Lyrical Nitrate is a compilation of film fragments dating from the period 1905-1915. They originate from the collection of films of Jean Desmet, the first film distributor, which is currently being preserved by the Netherlands Filmmuseum.
Surprisingly, these films were originally exhibited in colour and are shown here in their original rich and subtle shades. The film is constructed like a musical composition, starting with the theme of watching cinema itself, then moving on to love and passion and finally to death. It culminates in a reflection on the transitory nature of the film material itself.
All films from this period are mute. To emphasize their lyrical character, which appears to be rooted in the 19th century theatrical and operatic tradition, the sound track of Lyrical Nitrate contains music in that vein, mostly recordings from the time.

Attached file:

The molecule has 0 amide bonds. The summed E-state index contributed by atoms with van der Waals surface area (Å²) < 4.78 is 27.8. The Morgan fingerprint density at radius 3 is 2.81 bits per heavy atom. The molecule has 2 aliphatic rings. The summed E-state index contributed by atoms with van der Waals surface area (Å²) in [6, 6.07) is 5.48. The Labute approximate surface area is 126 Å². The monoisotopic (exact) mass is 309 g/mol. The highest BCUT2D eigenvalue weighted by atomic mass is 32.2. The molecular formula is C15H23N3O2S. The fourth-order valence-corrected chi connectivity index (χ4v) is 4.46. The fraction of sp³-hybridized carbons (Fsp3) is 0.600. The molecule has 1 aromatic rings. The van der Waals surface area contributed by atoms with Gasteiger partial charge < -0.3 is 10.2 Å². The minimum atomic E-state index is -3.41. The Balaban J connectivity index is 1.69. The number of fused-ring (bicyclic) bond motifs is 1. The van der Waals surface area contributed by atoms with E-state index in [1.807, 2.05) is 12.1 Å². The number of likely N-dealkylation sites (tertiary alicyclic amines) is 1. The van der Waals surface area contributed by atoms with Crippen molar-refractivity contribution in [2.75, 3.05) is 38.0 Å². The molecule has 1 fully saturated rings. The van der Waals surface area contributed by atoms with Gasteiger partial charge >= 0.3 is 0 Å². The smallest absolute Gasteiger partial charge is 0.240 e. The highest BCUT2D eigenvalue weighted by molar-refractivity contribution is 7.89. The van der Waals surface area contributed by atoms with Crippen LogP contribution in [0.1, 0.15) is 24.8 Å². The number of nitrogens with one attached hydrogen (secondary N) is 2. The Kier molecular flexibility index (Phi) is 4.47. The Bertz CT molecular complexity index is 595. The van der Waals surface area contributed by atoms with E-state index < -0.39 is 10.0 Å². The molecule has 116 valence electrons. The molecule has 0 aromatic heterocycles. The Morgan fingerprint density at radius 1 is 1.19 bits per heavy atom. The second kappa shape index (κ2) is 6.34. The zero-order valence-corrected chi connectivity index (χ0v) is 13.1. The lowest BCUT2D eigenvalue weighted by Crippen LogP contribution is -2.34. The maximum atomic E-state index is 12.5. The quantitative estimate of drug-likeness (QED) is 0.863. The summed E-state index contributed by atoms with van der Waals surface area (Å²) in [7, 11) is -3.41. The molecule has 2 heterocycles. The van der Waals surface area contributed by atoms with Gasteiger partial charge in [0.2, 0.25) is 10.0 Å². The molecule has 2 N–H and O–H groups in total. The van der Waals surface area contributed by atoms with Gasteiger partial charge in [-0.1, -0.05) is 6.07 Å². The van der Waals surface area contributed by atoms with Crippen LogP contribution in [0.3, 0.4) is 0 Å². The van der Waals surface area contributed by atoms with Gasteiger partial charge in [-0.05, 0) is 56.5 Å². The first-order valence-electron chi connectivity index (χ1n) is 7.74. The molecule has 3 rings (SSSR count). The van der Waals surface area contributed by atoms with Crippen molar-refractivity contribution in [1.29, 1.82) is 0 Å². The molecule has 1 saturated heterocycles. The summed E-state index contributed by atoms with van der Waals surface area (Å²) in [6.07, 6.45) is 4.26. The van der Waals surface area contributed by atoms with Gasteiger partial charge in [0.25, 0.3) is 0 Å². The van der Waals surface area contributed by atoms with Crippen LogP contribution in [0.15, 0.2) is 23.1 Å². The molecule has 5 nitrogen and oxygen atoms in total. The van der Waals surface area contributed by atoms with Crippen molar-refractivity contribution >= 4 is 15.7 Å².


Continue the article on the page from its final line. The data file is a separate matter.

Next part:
Director Peter Delpeut made this film as a tribute to early cinema and its mise-en-scene. To highlight the wealth of its cinematographic talent and beauty, he subtly manipulates the speed at which it's projected, according to the mood of the images. The result is a view of film history, that is emotional rather than didactic, a re-appraisal of cinema in its purest and most basic sense, where it engages our willingness to look and be moved.